Though he played the piano as a hobby, Goodwin's career was in computer software programming. Suddenly, about nine years ago, the tasks that were once rudimentary became confusing.
"I had been taking care of all my clients all this time and started getting kind of frustrated," Steven said. "'I don't remember how to do this. What's going on here?'"
After Steven was officially diagnosed with Alzheimer's in 2012, when he was in his early 60s, Joni decided to keep it a secret, only telling her daughters, Melissa Goodwin and Kristen Policy.
Melissa remembers regularly falling asleep to her father's tunes and dancing to them in the living room as a child. So when the family watched Steven slowly lose his ability to play the piano, they had a devastating realization: Alzheimer's could take not only Steven's brain, but his music, too.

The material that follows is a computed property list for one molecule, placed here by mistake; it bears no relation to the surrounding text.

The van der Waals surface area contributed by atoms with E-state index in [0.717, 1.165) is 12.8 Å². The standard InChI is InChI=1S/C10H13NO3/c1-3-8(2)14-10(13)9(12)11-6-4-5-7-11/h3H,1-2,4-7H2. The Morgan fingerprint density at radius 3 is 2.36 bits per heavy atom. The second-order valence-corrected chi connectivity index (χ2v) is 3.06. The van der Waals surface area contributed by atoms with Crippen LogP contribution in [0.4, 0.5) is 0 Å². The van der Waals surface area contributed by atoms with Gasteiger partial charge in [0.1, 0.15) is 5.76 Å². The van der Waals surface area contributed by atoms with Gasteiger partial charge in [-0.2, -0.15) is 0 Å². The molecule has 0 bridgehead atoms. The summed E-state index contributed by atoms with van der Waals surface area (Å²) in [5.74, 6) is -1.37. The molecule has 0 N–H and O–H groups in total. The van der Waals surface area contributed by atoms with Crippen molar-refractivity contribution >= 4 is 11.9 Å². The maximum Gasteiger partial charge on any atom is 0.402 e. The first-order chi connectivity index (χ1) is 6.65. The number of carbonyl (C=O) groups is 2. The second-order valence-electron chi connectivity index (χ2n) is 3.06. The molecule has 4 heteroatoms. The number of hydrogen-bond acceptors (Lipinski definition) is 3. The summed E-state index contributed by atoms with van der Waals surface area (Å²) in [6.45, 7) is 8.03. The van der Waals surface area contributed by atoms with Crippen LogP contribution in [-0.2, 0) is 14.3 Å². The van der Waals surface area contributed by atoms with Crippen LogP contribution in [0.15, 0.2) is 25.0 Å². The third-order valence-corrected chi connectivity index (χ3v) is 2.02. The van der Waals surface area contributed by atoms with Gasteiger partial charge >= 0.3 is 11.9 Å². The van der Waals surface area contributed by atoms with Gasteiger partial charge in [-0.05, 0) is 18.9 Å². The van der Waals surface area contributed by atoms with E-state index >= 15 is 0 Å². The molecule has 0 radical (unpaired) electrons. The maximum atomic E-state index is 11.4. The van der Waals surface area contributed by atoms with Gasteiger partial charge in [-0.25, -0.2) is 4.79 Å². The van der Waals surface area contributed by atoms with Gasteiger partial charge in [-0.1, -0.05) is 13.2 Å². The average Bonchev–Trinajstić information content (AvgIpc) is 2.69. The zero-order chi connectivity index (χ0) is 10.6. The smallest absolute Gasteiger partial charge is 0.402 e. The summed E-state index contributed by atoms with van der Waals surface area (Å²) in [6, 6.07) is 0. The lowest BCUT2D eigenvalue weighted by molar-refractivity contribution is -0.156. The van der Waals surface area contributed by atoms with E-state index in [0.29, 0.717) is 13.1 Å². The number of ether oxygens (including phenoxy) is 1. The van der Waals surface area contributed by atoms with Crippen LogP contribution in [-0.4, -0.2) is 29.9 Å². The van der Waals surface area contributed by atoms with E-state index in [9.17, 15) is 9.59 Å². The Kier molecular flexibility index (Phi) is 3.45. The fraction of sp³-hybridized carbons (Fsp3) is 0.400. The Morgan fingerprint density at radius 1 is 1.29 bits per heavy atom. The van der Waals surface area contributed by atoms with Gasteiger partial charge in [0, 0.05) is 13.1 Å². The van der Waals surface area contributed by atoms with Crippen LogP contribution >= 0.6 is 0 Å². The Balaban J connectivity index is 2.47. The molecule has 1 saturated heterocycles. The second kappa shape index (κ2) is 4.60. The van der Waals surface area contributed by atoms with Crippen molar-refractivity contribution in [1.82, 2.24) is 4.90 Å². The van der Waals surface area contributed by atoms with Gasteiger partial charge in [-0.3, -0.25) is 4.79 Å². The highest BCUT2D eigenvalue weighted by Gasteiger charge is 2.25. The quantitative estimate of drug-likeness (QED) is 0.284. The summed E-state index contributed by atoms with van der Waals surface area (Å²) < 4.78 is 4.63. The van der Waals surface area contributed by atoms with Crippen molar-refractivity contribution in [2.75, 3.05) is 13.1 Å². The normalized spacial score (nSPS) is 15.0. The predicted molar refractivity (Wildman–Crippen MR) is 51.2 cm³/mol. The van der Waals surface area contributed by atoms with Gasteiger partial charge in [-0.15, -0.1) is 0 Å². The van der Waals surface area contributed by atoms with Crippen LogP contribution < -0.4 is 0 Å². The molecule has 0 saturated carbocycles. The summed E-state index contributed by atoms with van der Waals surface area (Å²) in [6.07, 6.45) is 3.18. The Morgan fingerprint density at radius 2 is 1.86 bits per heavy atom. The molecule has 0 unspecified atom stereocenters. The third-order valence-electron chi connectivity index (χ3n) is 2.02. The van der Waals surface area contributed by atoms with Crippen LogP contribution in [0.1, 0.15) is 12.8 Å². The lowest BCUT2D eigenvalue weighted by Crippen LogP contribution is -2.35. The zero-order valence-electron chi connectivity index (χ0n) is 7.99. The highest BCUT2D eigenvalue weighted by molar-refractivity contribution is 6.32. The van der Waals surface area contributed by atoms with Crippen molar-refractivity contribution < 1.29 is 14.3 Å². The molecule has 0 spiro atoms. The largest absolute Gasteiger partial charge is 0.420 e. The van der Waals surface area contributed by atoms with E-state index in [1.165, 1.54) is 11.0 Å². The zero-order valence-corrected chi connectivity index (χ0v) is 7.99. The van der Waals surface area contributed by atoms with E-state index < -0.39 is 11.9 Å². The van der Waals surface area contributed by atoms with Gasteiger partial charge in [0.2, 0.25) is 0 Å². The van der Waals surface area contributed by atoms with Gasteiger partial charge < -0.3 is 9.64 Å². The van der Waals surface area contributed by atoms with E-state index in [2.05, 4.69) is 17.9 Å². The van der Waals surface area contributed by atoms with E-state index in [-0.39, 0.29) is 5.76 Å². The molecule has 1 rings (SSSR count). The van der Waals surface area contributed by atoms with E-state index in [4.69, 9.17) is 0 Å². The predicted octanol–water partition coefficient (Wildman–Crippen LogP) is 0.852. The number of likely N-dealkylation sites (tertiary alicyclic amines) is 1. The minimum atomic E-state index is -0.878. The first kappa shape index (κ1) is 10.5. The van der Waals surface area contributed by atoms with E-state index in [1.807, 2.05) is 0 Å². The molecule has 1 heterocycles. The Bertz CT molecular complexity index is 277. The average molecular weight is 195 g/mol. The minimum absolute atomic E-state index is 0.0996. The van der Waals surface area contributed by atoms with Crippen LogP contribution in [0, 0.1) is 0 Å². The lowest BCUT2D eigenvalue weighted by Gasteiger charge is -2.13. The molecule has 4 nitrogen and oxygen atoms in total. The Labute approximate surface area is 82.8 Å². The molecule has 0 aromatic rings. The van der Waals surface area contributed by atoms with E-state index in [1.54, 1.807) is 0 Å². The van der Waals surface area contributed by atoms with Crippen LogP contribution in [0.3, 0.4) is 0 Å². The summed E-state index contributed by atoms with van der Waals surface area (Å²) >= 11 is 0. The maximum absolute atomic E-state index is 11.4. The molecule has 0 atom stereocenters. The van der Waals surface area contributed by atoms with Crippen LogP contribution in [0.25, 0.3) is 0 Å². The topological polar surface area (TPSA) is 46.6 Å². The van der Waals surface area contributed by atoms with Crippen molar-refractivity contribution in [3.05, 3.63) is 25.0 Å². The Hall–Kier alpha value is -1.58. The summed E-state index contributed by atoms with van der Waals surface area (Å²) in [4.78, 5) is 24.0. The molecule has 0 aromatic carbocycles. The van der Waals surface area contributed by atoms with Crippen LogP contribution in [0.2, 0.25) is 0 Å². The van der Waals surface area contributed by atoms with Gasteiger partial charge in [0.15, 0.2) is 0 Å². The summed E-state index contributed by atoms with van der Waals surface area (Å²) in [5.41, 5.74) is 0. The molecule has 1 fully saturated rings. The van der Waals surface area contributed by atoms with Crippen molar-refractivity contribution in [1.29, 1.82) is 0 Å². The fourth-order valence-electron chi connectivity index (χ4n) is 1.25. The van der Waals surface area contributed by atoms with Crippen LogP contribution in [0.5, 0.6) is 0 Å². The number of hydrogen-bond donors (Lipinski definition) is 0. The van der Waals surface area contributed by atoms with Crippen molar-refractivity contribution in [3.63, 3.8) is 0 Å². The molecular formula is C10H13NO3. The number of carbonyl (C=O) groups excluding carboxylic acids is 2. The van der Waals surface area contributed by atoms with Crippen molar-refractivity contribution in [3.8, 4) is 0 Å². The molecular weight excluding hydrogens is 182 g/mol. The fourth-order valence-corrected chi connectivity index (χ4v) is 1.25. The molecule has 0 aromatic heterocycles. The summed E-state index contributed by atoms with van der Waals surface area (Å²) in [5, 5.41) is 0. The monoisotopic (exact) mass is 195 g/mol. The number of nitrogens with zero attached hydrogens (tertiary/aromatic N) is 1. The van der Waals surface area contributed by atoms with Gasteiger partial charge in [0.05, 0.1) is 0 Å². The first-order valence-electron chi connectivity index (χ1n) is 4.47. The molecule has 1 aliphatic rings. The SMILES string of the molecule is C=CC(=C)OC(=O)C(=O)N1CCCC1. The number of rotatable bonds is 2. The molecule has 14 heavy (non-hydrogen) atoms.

"The whole family was shocked with grief. It took us awhile for it to occur to us that with losing him he was going to lose his ability to play music," Melissa said. "The reality of that hit us like a tidal wave because we were already starting to grieve . The thought of losing (not only) this beautiful man, but also his music, which was the soundtrack of his life, was unthinkable."
Struggling to grapple with the situation, Melissa broke the family's oath of secrecy, deciding to confide in her best friend — LaViolette. Seeing Melissa's pain, LaViolette, a pianist for the Oregon Repertory Singers who was blessed with perfect pitch, thought she could help.
"I've learned music by ear my whole life, and so I thought if it's something I can listen to even, if it's just in little pieces, I can piece it together and be able to play it," she said.
However, even after repeated requests, Joni rejected the proposition. She wanted to keep Steven's illness private and didn't think anyone could play the songs with the same bravado as Steven.
"When Melissa first spoke with Naomi about it, I was under the impression or mind-set that if you don't talk about it, it will go away," Joni said.
But Melissa wasn't going to give up. So she asked Steven to go on a hike with her and then told him about the idea directly.